Friday, October 16, 2015

Monarch Migration - Feeding Them Along the Way

I saw a few small groups of monarchs flitting around the yard today so I'm thinking that this is the beginning of their migration south.   They were really loving the mistflowers today.   But here are some more nectar plants that butterflies seem to go for in my garden.
One of today's monarch visitors feeding on the blue mistflowers.    This mistflower grows low to the ground, dies back in the winter, and blooms in the spring and the fall.  

 Caelsalpenia or Mexican Royal Poinciana with what this uneducated butterfly watcher thinks is some sort of skipper.    Grow it for the blooms and the butterflies are just a bonus.   It has long legume looking seed pods and reseeds easily.   Expect die-back in all but the mildest winters. 

Lantana in all colors is magnetic to butterflies.   The open shape of the flower gives them easy access to the flowers nectar.  I was told that the orange lantana doesn't make nectar, but I've seen butterflies feeding on them so . . .    well, you decide for yourself.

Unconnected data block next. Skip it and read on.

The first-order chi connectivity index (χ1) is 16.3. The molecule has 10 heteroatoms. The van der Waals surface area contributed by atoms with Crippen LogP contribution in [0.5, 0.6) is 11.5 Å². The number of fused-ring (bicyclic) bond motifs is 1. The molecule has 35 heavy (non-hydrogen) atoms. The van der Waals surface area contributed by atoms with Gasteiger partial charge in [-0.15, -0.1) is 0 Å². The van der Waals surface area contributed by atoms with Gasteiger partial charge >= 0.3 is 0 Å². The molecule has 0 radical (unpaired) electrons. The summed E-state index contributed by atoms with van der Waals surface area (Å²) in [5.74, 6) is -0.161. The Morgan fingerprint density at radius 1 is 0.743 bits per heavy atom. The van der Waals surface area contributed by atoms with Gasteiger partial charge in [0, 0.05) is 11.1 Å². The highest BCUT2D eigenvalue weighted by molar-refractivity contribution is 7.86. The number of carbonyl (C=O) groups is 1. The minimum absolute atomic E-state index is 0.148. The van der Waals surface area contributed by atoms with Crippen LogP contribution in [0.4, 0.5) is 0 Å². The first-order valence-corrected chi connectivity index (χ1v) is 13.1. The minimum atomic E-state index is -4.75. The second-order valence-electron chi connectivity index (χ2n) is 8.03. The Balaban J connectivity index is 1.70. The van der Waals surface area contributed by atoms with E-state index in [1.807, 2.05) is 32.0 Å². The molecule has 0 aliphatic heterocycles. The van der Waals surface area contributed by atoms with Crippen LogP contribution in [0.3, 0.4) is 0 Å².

Lantana comes in tons of different colors.  This pink and yellow combo is a native that you will find growing in brushlines and that we find growing in our tree fields.   Isn't it a beauty!  


Turk's Cap is loved by butterflies and hummingbirds both.    It blooms on new growth so don't be afraid to trim it to the size  you want.   But be aware that it is a vigorous volunteer - but it's easy to pull out when it pops up where you don't want it.   I love large sweeps of Turk's Cap
This delicate little groundcover is called frogfruit.  There is a second variety which has a seraded leaf.    Butterflies love this stuff!   It's a perennial so expect it to die back in the winter.
This Tropical Milkweed has been the subject of lots of controversy.   With the decline of the monarch population the past few years, some have suggested that tropical milkweed is to blame and that we should only plant the native varieties.  There is a disease that old Tropical Milkweed develops that is toxic to Monarchs.  After a bit more research, it seems that we can keep growing the tropical variety but we are supposed to trim it  back in the fall.  Have no fear;  it will grow back the following spring.  Another thing to consider is that you don't want your migrating butterflies to become confused by available host plants and think they should stay and lay eggs.   Cutting your host plants back in the fall keeps them moving south after a short stop for re-fueling.   
And last, is Porterweed.   It's a vigorous grower with dark purple blooms that must be delicious because mine always has butterflies hanging around. 

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